Geomagnetic and solar radiation storms hitting Earth after Tuesday's solar flares may not be as big as advertised, the National Oceanic and Atmospheric Administration said Thursday.
Together, such storms can affect GPS systems, other satellite systems and power grids, but none of these problems has been reported, even as the leading edge of the sun's coronal mass ejections from Tuesday hit Earth on Thursday morning, scientists said.
The geomagnetic storm has reached only G1 intensity on a scale from G1 (weak) to G5 (extreme), and the solar radiation storm is an S3 (strong) on a similar 1-to-5 scale, NOAA's Space Weather Prediction Center said. Earlier, NOAA had predicted a G3/S4 event.
Still, the solar radiation storm has prompted some airlines to divert planes from routes near the north pole, where radio communications may be affected and passengers at high altitudes may be at a higher than normal radiation risk.
The oldest and largest crater in the solar system - The South Pole-Aitken basin - sheds new light on understanding how the Earth-Moon system possibly formed and evolved, scientists say.
The first measurement of magnetic fields on the moon's surface was done in 1969 during the Apollo 12 mission. Since lunar rocks are not very magnetic, scientists say the discovery of the strong, localized magnetic fields did not correlate with any geologic structures or known processes.
For decades, scientists have scratched their heads trying to pinpoint the origin of the moon's magnetic fields. They quite literally became "moonstruck" with the idea.
The first complete gorilla genome has been mapped by scientists giving fresh insights into our own origins.
Gorilla are the last of the genus of living great apes (humans, chimpanzees, gorillas and orang-utans) to have their DNA decoded, offering new perspectives on their evolution and biology.
"The gorilla genome is important because it sheds light on the time when our ancestors diverged from our closest evolutionary cousins around six to 10 million years ago," says Aylwyn Scally, postdoctoral fellow at the Wellcome Trust Sanger Institute, Cambridge and lead author of the report.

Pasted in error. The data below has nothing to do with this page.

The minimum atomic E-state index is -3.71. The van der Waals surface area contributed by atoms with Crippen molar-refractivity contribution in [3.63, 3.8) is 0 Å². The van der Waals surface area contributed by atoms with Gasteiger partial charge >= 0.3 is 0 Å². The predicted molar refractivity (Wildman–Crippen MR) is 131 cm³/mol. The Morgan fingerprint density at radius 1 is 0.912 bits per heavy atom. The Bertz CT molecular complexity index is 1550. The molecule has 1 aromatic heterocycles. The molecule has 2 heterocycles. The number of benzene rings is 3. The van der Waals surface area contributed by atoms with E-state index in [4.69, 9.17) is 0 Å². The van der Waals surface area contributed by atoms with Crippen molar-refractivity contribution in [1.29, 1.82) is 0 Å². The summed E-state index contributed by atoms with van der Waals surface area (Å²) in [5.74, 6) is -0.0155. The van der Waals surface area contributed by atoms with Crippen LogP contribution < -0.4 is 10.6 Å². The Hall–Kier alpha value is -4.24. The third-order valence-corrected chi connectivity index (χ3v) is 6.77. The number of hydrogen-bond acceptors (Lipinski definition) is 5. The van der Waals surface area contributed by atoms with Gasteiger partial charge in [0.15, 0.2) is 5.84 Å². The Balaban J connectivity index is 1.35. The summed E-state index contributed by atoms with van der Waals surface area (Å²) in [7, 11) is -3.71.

"This massive, young stellar grouping, called R136, is only a few million years old and resides in the 30 Doradus Nebula, a turbulent star-birth region in the Large Magellanic Cloud, a satellite galaxy of the Milky Way. There is no known star-forming region in the Milky Way Galaxy as large or as prolific as 30 Doradus.
Many of the diamond-like icy blue stars are among the most massive stars known. Several of them are 100 times more massive than our sun. These hefty stars are destined to pop off, like a string of firecrackers, as supernovas in a few million years.
The image, taken in ultraviolet, visible and red light by Hubble's Wide Field Camera 3, spans about 100 light-years. The nebula is close enough to Earth that Hubble can resolve individual stars, giving astronomers important information about the stars' birth and evolution.
The brilliant stars are carving deep cavities in the surrounding material by unleashing a torrent of ultraviolet light, and hurricane-force stellar winds (streams of charged particles), which are etching away the enveloping hydrogen gas cloud in which the stars were born. The image reveals a fantasy landscape of pillars, ridges, and valleys, as well as a dark region in the center that roughly looks like the outline of a holiday tree. Besides sculpting the gaseous terrain, the brilliant stars can also help create a successive generation of offspring. When the winds hit dense walls of gas, they create shocks, which may be generating a new wave of star birth.
These observations were taken Oct. 20-27, 2009. The blue color is light from the hottest, most massive stars; the green from the glow of oxygen; the red from fluorescing hydrogen."Source: NASA
From CNN's Jason Carroll
Oscar-winning director James Cameron, known for breaking box office records, is now aiming for underwater dominance. The filmmaker, who's known for his blockbuster hits such as "Titanic" and “Avatar,” is taking the dive of his life into the deepest waters in the world.
He’s hoping to reach Challenger Deep, the deepest known point in the world's oceans, later this month. The site is part of the Mariana Trench near Guam in the western Pacific.